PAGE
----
of this month is to help prevent common campus fires and reduce fire
hazards. According to the National Fire Protection Association (NFPA)
fires in student housing cause an average of one death, 32 injuries,
and $15 million dollars in property damage each year. Three out of
four of those fires begins in the kitchen. The likelihood for a fire
is greatest on the weekends and on weekdays from 5-9 PM. Since
January 2000, at least 175 people, including students, parents and
children have died in college-related fires with 7 of those
fatalities occurring here Illinois.
“This month serves as a good reminder for schools, universities,
colleges and local municipalities to join together and evaluate the
level of fire safety being provided in both on and off-campus
student housing. It’s important that all the proper steps are being
taken to ensure fire-safe living environments are available for
students,” said Illinois State Fire Marshal Matt Perez.
The OSFM encourages schools, universities, colleges and local
municipalities across Illinois to come together and provide
educational fire safety outreach programs to all students throughout
the entire school year, not just in September. For many students,
this could be their first exposure to a fire safety lesson since
they were in elementary school. Since this is the first-time many
students have lived away from home, it’s more important than ever
for students to understand how to create a fire safety escape plan
and practice that plan.
“As a residential university, we understand and appreciate that
keeping our students and employees safe is our top priority,” said
Eastern Illinois University President Dr. David Glassman. “EIU is
proud to have been recognized as the first state university to fully
comply with the State’s residence hall sprinkler act in 2012.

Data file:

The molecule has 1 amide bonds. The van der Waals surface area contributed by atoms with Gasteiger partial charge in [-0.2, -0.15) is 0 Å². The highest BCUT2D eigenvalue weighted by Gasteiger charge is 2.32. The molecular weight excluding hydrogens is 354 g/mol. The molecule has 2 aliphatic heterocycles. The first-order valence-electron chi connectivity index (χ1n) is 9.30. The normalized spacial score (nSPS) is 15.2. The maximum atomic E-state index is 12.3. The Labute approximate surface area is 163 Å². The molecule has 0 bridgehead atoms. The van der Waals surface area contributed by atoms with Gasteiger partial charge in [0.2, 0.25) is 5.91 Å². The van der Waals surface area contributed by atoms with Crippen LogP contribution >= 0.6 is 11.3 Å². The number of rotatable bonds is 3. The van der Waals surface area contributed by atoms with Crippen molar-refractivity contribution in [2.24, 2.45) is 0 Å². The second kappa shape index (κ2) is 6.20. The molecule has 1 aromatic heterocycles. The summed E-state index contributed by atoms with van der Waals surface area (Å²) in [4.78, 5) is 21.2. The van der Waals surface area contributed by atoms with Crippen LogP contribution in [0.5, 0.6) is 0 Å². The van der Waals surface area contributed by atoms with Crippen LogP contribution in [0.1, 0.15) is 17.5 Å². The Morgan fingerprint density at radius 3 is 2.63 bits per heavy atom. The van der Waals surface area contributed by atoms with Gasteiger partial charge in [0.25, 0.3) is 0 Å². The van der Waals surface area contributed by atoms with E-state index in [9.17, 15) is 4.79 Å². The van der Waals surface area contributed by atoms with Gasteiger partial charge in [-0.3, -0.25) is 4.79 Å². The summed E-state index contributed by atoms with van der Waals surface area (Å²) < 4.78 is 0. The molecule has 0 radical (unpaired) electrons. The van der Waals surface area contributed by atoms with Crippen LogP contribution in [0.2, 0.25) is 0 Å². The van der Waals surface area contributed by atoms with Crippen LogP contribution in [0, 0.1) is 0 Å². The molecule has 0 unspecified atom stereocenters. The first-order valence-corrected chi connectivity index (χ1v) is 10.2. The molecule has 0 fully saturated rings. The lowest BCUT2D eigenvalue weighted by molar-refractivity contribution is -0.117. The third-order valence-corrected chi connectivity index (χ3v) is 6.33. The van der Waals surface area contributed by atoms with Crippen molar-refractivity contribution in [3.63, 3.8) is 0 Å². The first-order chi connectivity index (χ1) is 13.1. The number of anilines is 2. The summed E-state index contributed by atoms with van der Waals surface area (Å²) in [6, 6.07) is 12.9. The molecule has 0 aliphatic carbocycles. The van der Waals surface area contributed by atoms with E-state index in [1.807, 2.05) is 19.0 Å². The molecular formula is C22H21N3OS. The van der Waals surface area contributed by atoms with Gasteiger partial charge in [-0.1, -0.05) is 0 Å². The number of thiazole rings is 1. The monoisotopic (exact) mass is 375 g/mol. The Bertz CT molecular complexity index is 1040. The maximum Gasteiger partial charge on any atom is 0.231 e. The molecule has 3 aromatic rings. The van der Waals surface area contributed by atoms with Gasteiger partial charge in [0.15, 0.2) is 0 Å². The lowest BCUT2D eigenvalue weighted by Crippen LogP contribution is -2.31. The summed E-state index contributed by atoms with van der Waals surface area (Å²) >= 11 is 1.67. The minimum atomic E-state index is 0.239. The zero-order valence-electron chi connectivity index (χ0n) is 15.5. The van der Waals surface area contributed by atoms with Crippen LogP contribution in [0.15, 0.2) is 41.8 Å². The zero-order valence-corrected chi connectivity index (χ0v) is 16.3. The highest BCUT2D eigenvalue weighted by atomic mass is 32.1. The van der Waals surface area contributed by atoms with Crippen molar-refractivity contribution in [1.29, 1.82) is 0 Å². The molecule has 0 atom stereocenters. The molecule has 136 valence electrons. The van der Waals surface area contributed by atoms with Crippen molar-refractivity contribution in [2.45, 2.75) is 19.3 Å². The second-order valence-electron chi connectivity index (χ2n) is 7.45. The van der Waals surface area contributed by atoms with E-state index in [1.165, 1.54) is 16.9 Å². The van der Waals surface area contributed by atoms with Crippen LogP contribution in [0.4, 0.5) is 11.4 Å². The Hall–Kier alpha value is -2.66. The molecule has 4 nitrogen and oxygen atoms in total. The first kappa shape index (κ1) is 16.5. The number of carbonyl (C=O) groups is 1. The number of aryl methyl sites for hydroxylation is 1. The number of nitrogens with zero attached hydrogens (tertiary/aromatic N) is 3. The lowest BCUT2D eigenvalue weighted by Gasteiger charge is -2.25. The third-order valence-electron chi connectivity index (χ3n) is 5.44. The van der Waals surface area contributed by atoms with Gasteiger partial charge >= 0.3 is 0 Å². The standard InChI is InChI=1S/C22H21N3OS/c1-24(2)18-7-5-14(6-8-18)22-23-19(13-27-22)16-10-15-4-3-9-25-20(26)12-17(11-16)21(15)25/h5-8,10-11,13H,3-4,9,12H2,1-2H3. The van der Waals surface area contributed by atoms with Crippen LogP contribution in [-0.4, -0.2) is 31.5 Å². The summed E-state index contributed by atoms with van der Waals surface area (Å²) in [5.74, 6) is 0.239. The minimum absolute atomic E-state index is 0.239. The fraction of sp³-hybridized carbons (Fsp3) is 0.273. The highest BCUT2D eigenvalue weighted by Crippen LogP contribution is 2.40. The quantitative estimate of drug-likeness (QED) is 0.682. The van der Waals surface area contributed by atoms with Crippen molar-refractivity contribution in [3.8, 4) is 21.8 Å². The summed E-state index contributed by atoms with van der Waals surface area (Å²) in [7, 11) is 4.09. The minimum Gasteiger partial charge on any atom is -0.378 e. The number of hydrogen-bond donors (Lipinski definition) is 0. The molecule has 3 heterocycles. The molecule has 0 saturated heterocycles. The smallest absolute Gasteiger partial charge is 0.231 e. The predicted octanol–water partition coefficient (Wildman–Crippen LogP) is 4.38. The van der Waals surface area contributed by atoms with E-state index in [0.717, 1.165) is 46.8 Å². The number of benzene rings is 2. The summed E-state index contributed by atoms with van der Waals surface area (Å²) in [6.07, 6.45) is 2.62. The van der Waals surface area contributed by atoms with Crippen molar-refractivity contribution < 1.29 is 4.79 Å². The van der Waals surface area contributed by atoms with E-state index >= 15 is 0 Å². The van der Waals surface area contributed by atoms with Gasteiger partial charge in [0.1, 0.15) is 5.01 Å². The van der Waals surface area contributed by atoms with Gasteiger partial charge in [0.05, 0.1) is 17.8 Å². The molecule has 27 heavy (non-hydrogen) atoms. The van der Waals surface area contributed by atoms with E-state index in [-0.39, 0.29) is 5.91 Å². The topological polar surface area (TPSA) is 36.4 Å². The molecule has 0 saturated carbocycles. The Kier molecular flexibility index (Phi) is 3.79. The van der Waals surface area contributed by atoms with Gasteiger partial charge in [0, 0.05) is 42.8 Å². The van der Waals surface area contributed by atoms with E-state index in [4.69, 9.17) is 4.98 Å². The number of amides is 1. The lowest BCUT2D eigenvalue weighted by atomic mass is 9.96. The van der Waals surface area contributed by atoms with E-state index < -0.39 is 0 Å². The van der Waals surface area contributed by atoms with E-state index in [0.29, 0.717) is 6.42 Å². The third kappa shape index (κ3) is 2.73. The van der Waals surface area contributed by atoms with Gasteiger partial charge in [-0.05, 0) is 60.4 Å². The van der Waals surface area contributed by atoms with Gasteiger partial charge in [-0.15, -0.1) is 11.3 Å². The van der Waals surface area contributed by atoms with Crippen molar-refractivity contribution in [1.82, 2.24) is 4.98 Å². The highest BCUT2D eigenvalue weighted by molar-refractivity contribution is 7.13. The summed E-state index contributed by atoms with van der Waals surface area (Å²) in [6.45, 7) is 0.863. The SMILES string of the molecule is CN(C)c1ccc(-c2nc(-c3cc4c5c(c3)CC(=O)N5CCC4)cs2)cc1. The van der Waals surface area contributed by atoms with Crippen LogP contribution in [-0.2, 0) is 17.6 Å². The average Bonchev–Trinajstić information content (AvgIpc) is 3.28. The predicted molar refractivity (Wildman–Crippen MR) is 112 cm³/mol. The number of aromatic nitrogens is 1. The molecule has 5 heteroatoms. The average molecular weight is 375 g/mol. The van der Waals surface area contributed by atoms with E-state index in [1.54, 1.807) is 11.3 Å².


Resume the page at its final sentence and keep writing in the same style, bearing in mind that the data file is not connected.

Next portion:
Participating in Campus Fire Safety Month events gives EIU even more
opportunities to reinforce its fire prevention and fire safety best
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Here are some fire safety tips and ways to help keep students
safe when choosing a residence:
• Look for housing on and off campus that has sprinklers.
• Make sure that you can hear the building’s fire alarm system.
• Check to make sure all sleeping rooms and common areas have functioning smoke
alarms. For optimal protection, all smoke alarms in the home should be
interconnected so that when one sounds, they all sound.
• Never remove batteries or disable the alarm.
• Test all smoke alarms at least monthly.
• If you live off campus, have a fire escape plan with two ways out of every
• Learn the building’s evacuation plan and practice all drills as if they were
the real thing.
• When the smoke alarm or CO alarm sounds, exit the building quickly and stay
out until given instructions to return.
• If you smoke, smoke outside and only in designated areas.
• Never leave the kitchen when cooking.
• Check with your local fire department, building management or campus office
before using a barbeque grill or fire pit.
• Never overload electrical outlets and check with the school to make sure what
electrical appliances are allowed.
More campus fire safety information can be found by visiting OSFM’s website.
[Illinois Office of Communication and